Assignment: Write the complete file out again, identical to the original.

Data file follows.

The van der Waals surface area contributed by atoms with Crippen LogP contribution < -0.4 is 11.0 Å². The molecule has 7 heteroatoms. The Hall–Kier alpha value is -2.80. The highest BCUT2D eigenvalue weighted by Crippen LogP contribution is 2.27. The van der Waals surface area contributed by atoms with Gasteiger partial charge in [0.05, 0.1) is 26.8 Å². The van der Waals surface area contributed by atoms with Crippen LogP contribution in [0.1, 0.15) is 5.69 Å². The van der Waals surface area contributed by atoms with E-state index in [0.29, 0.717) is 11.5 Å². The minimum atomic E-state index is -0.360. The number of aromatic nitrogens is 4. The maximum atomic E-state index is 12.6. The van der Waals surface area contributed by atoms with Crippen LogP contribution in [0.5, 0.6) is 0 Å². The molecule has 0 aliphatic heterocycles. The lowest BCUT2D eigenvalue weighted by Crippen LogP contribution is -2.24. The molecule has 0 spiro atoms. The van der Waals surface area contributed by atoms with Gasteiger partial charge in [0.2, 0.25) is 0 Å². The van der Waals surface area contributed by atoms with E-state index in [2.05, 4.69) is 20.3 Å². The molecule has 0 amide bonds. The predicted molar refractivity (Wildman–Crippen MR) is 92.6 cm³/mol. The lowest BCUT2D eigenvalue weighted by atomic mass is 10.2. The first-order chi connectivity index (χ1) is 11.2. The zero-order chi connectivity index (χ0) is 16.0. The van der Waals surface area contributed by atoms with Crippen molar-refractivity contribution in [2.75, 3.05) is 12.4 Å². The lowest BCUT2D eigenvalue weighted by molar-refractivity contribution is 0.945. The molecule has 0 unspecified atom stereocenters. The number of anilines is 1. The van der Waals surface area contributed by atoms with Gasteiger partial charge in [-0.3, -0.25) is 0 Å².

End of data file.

The van der Waals surface area contributed by atoms with Crippen LogP contribution < -0.4 is 11.0 Å². The molecule has 7 heteroatoms. The Hall–Kier alpha value is -2.80. The highest BCUT2D eigenvalue weighted by Crippen LogP contribution is 2.27. The van der Waals surface area contributed by atoms with Gasteiger partial charge in [0.05, 0.1) is 26.8 Å². The van der Waals surface area contributed by atoms with Crippen LogP contribution in [0.1, 0.15) is 5.69 Å². The van der Waals surface area contributed by atoms with E-state index in [0.29, 0.717) is 11.5 Å². The minimum atomic E-state index is -0.360. The number of aromatic nitrogens is 4. The maximum atomic E-state index is 12.6. The van der Waals surface area contributed by atoms with Crippen LogP contribution in [0.5, 0.6) is 0 Å². The molecule has 0 aliphatic heterocycles. The lowest BCUT2D eigenvalue weighted by Crippen LogP contribution is -2.24. The molecule has 0 spiro atoms. The van der Waals surface area contributed by atoms with Gasteiger partial charge in [0.2, 0.25) is 0 Å². The van der Waals surface area contributed by atoms with E-state index in [2.05, 4.69) is 20.3 Å². The molecule has 0 amide bonds. The predicted molar refractivity (Wildman–Crippen MR) is 92.6 cm³/mol. The lowest BCUT2D eigenvalue weighted by atomic mass is 10.2. The first-order chi connectivity index (χ1) is 11.2. The zero-order chi connectivity index (χ0) is 16.0. The van der Waals surface area contributed by atoms with Crippen molar-refractivity contribution in [2.75, 3.05) is 12.4 Å². The lowest BCUT2D eigenvalue weighted by molar-refractivity contribution is 0.945. The molecule has 0 unspecified atom stereocenters. The number of anilines is 1. The van der Waals surface area contributed by atoms with Gasteiger partial charge in [-0.3, -0.25) is 0 Å².